A few months ago, I shared my first post about our progress in EmcArts’ Innovation Labs for Performing Arts and a pop quiz I made about Innovation Team members. Since then, exciting things have been happening at Center Stage as we prepare for the first phase of our prototype, which will roll out in December. Watch our video to learn more about our process so far, and stay tuned for another update from me soon.
We have determined our main form of technology that the prototype will explore: binaural headphones. The technology allows for two simultaneous layers of performance–first, a live event with actors that audiences experience, and second, pre-recorded audio coming from the headphones that’s synchronized with the performance. The result is a performance that challenges our perceived reality–at times, it is unclear whether sounds are coming from the headphones or from the performers. Also, because we can use a multitude of audio tracks for different audience members, everybody has a unique experience of the same live event.
Our recent curation team meetings have led us to a few crucial decisions about the first phase of the prototype, which will take place in our current building, a month before we move out for our major renovation. We’re using the first phase to recognize the legacy of Center Stage and unearth its most compelling histories, both factual and folklore–foundational moments, hidden quirks, legends, ghost stories, etc. We want to engage the physical structure of the building as we investigate its history, so we will stage an installation piece where the audience will travel to unconventional spaces and have different “encounters.” Each encounter will explore a piece of Center Stage history through live performance, enhanced by our binaural headphone technology.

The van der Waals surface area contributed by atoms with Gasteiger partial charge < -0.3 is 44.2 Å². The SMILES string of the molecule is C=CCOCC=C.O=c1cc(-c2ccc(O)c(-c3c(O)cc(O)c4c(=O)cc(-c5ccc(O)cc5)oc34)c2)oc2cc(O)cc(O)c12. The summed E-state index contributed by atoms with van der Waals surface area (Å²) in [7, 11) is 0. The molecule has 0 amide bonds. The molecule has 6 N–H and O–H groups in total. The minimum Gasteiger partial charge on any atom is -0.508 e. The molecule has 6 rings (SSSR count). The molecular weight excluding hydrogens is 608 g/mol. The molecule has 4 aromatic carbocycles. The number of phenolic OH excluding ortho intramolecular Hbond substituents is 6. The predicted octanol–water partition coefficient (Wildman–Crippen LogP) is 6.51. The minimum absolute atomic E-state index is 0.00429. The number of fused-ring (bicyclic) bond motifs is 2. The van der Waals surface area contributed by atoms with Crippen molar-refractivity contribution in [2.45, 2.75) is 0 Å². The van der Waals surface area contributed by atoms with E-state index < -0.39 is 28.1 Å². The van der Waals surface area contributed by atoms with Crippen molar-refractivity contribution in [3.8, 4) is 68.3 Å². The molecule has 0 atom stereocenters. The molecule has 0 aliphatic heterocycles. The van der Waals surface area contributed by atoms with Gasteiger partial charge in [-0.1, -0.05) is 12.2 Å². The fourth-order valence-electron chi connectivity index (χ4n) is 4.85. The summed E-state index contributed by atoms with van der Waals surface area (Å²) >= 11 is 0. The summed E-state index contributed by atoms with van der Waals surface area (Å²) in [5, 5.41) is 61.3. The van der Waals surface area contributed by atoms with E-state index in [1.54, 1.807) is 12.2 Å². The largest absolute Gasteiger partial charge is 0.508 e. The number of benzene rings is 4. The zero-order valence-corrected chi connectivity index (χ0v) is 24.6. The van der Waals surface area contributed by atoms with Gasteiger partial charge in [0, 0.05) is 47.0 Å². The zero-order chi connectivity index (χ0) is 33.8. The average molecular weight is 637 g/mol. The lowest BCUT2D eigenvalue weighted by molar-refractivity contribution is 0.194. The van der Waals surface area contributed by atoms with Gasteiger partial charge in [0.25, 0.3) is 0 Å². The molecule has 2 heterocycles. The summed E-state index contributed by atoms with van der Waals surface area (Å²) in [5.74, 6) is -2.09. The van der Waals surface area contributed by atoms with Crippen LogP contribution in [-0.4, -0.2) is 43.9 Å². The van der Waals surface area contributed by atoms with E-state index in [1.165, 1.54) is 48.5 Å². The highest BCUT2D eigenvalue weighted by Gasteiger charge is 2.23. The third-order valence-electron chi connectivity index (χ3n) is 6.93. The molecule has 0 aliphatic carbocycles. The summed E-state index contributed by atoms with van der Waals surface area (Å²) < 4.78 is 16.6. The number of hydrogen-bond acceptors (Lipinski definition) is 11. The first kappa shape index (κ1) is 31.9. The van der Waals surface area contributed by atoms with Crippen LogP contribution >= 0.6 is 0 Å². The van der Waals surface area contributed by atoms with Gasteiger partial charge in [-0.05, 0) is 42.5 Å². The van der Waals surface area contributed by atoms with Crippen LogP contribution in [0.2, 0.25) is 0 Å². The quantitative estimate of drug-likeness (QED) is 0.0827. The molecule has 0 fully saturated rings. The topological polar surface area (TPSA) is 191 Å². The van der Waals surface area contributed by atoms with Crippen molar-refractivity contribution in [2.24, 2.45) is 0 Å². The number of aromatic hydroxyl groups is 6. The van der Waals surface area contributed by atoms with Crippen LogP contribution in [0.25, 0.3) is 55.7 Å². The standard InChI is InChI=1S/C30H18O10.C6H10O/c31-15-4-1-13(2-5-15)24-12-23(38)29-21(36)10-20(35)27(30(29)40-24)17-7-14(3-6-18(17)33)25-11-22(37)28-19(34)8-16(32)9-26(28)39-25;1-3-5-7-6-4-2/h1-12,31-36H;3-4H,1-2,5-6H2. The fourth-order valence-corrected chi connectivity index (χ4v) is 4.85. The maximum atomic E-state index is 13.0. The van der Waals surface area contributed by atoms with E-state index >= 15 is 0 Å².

The next major challenge we face as a group is navigating how we move forward, particularly regarding how we distribute leadership in a way that keeps this a team-driven project. We have made great progress on big issues, but we’ll need to make decisions at a greater velocity to get us to the finish line in time–the kind of velocity that institutional hierarchy is all about. Twenty people in a room making a decision together takes a long time. One way we plan to maneuver through this is to shift more responsibilities toward the curation team, and allocate those responsibilities based on individual curiosity instead of skillset, so that the team is contributing to the process in ways they want to, not in ways we need them to. For us, too, that involves ceding control, which can be uncomfortable. We’ve invested so much time into the process so far, and we want to play a prominent role in the product. But when people look to us for the answers, or when we feel the urge to give the answers, we pause and look to the team to fill in the blanks. And little by little, we flatten the hierarchy and forge a new process.
We’re also knee-deep in the nuts and bolts of the project: budgeting. It has been a new administrative challenge for us budgeting a project over such a substantial time horizon, and adapting the budgeting process to accommodate our new ways of working. On one hand, we need to make sure that the project is financially sustainable, but on the other hand, we don’t want financial anxiety to let us slip back into old habits. This is a tricky part of the work too–in addition to larger, ideological questions about culture and process, there are the everyday questions of: how do we make this thing happen?